Experiments will be conducted in Valencia this weekend to evaluate monohulls and multihulls and to test innovative media coverage - Yachting World Editor David Glenn will be there
With a view towards helping determine if a monohull or multihull is better suited for America’s Cup racing, event planners have scheduled four days of trials here to develop methods for making the racing more enthralling for fans, more challenging for crews and better portrayed on television screens around the world.
Concept papers for a new monohull and multihull design were issued on 2 July to independent rule writers in the UK and US. The trials, 22-25 July, will help confirm certain parameters of the new yacht, including reduced crew numbers to place a premium on boathandling. Not only will the format of racing and type of boat come under scrutiny, but also television production.
The America’s Cup Media Evaluation Team has solicited opinions from a wide array of broadcasters, digital media and technology companies in Europe and the US on how to make the racing more dramatic on-line, on-screen and on TV. Accepted standards of Cup racing are being challenged in the trials and no thought will be ignored in the quest to create the most compelling television production and delivering it to the widest-ever audience.
“We are testing many different concepts,” said Russell Coutts, CEO of BMW ORACLE Racing Team. “Would making the first leg downwind instead of upwind be better? Can you have exciting boat-on-boat action with multihulls? Are there alternative race course formats which might provide more overtaking opportunities?”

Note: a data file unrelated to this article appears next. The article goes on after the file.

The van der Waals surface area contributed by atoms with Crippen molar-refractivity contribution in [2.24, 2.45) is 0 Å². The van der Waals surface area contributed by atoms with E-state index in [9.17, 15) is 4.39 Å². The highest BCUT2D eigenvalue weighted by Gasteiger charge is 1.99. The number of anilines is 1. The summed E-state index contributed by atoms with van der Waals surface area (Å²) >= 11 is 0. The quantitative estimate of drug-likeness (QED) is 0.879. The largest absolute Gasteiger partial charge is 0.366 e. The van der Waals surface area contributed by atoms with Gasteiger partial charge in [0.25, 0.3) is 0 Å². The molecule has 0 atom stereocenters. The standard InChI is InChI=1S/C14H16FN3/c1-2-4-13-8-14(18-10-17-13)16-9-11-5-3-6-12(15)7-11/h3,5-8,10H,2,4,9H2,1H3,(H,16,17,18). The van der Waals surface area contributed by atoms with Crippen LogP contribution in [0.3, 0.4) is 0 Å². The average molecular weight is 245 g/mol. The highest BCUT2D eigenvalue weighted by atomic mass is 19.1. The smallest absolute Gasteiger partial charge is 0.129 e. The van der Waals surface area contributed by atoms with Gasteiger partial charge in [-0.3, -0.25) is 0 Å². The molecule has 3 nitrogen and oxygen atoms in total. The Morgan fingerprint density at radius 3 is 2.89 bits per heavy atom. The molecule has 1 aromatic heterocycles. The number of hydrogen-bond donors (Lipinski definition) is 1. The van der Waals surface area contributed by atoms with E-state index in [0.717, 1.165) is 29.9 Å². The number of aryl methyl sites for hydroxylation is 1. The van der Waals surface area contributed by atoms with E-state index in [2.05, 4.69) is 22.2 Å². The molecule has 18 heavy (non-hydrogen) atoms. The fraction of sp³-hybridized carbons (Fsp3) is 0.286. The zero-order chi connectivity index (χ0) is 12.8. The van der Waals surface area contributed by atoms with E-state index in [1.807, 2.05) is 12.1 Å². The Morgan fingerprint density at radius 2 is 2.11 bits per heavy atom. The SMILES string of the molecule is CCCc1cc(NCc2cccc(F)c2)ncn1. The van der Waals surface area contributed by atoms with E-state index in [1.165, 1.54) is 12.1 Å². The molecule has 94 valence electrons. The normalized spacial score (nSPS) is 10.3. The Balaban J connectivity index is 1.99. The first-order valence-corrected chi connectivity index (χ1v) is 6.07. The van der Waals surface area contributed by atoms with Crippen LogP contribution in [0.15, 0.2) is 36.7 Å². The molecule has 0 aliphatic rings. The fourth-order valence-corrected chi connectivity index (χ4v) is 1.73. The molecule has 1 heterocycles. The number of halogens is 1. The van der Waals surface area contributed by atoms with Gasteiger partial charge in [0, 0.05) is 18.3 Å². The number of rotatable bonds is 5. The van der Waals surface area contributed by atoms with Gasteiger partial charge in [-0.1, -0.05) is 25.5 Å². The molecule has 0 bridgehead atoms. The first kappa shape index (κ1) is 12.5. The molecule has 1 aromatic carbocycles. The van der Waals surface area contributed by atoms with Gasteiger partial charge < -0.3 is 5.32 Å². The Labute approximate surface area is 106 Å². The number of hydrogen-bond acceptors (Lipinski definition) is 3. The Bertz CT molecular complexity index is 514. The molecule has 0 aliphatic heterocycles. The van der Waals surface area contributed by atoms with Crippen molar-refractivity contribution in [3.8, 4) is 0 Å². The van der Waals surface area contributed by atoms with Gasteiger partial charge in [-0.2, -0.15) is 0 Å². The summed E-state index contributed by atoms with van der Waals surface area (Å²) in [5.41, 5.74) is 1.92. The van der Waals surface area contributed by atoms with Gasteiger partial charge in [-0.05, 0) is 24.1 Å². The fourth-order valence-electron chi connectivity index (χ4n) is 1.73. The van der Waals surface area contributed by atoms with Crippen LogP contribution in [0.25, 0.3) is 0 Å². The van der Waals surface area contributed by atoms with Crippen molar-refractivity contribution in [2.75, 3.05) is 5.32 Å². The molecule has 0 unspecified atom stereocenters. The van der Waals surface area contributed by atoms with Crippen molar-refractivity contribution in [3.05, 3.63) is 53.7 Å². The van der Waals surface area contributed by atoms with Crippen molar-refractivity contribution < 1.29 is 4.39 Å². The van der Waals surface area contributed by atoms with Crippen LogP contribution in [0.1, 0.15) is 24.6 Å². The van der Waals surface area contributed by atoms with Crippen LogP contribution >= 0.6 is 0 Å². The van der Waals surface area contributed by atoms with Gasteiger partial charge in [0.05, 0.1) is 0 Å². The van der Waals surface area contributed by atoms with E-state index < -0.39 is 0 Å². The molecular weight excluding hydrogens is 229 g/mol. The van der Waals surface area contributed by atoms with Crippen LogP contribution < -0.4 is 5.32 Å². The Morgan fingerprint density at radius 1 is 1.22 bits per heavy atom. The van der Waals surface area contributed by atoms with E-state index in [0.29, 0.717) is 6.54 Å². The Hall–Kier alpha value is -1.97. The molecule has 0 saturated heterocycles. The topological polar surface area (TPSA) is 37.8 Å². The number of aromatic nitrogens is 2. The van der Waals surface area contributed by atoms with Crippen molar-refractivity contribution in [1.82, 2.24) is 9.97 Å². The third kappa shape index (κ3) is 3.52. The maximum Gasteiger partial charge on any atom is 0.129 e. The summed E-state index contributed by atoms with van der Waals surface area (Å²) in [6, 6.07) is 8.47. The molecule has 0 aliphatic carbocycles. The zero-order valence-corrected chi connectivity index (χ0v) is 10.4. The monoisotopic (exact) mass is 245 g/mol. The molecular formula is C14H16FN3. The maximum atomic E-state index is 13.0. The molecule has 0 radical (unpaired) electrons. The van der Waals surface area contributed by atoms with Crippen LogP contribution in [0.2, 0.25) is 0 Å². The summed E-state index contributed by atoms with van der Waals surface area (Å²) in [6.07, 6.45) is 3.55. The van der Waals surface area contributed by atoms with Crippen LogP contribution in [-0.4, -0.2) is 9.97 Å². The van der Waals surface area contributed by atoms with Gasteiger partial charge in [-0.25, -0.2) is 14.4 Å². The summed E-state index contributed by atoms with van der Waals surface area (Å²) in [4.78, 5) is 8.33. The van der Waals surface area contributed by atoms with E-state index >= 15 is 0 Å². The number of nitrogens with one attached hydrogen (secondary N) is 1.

The trials will be conducted with two pairs of X40 catamarans and RC44 sloops. 3D and HD cameras will be experimented with to see if the onboard action is more dramatically portrayed, and the race format testing will include downwind and reaching starts.
Guest helmsmen such as Roman Hagara of Austria and Murray Jones of New Zealand will lead the crews aboard the X40s. Hagara is a two-time Olympic gold medalist in the Tornado class and Jones raced multihulls extensively in the lead-up to the 33rd America’s Cup Match.
Multihulls have been paired in the America’s Cup only once before, during the 33rd Match last February. And while there were some exciting moments, such as stalls on the start line and port-starboard crossings at the windward mark, the jury remains hung on whether or not multihulls can mix it up in close proximity to each other or whether they offer the boat behind more opportunities to pass.
A pair of RC44s will provide the high-performance monohull baseline for the trials. James Spithill, the youngest ever America’s Cup winning skipper will be at the helm of one of the two yachts. They will race short-handed, eight-person crews to see if that adds a level of drama to boathandling that would be compelling for television.
“Only by reviewing the accepted wisdom can we decide if there are smarter ways to challenge crews and excite fans,” Coutts concluded.